As he circled Buckingham Fountain on foot late last Sunday afternoon for the second of what should have been four times, when the sun was low enough to be right in his eyes, Lukas Verzbicas lifted his sunglasses and rested them atop his head.
It seemed an odd move at that time in the World Triathlon Series race.
It was, rather, another sign that Verzbicas' blinding ambition for greatness, a level he seemed on the verge of reaching in the triathlon two years ago, is not yet enough — and may never be — to remove all the shadows from the darkest day of his 21 years.
The glasses would soon be unnecessary, as Verzbicas dropped out of the race near the end of the second lap, undone by bowel distress caused by lingering nerve damage from a near-paralyzing bicycle crash on a July 31, 2012 training ride in Colorado Springs.
He never was in the race competitively, more than four minutes behind winner Javier Gomez of Spain before the run leg, then six minutes back after one lap in that phase of a triathlon in which Verzbicas once could crush most of the opposition. In his previous race, the June 15 World Cup in Huatulco, Mexico, Verzbicas was among two dozen athletes who stopped during the bike leg because they were far behind on a brutally hot day.
"He is one of the biggest talents I have ever seen in the sport," Gomez, the world's top-ranked male triathlete and reigning Olympic silver medalist, said two days before the Chicago race. "He was having a great year (in 2012), and I was concerned he was going to be of my biggest rivals in only a few years."
Verzbicas had been a middle-distance running phenom at Sandburg High School, breaking four minutes in the mile and setting a national prep record for 2 miles, becoming the Tribune's Athlete of the Year.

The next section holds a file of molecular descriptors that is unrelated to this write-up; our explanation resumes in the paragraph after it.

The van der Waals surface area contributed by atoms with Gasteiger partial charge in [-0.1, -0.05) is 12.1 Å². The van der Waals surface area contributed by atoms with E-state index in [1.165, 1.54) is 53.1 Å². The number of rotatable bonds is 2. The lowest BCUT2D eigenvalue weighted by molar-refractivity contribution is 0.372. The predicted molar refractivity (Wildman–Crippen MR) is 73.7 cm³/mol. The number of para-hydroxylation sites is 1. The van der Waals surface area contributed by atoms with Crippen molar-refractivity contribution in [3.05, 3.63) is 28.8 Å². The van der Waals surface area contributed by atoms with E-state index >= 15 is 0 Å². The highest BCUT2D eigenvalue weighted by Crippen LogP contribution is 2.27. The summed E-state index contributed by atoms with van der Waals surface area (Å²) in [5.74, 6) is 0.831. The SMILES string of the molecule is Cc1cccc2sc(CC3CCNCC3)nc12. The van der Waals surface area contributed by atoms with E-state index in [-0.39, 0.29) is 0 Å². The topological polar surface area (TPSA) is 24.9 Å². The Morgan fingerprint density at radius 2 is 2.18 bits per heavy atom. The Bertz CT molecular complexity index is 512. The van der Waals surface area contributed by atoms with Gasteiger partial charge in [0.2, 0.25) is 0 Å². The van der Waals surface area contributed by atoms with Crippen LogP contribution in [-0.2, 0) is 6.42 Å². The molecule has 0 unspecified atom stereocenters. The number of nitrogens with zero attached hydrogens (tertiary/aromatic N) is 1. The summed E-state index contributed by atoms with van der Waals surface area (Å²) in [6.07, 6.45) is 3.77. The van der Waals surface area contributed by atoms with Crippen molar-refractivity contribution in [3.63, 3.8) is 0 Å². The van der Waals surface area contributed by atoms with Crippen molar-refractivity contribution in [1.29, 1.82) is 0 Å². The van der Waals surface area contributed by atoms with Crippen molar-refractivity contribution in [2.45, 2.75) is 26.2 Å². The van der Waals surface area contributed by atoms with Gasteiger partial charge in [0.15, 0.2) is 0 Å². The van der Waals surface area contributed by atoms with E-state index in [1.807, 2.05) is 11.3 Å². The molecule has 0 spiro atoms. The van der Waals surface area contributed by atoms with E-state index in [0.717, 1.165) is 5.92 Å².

Three months after his 2011 Sandburg graduation, he won the world junior title in triathlon, then entered the University of Oregon on a running scholarship, only to decide by late that fall to leave school, give up track and become a pro triathlete. Everyone in triathlon saw his move as a coup for the sport.
Gomez had been one of the first to send Verzbicas words of encouragement after the crash.
"I was really excited about his career," Gomez said. "And then he has this terrible accident. I felt sorry for him."
The damage to his spinal cord was so bad a neurologist who monitored the case thought Verzbicas would never walk again. He would race again seven months after an accident that hospitalized him for five weeks and race again at his sport's highest level barely two years later.
It seems both a miracle and a triumph. Yet he had wanted to do so much better in the Chicago race, his first triathlon in the area since moving back in May.
"I'm lucky and overall grateful," Verzbicas said before the event, "but I don't want to be defined by being someone who is back from a spinal cord injury more than by my accomplishments as an athlete, regardless of what I have been through.
"I want the story to be about an achievement, not a comeback. Winning a race is more important to me."
The problem is Verzbicas wants to win now. Patience never has been among his virtues.
"He wanted the old Lukas back, and I had to give him the news he wasn't going to have the old Lukas anymore," Brazil's Joaquim Cruz, the 1984 Olympic 800-meter track champion who has coached Verzbicas' running during the comeback, said last week.
"He has a new body. We don't know how far he can train this body."
'He is destroying me'
Another Spaniard, Mario Mola, has become a frustrating measuring stick for Verzbicas.
In 2009, the 16-year-old Verzbicas and the 19-year-old Mola finished 1-2 in the junior division at the Duathlon World Championships, an event with two run legs and a bike leg. In 2012, as Verzbicas was beginning his career as a professional triathlete, he beat Mola in two World Series races. Verzbicas also won a World Cup race that year, beating the eventual fifth finisher at the 2012 Olympics. (In international triathlon, World Cup is one notch below World Series, the top level.)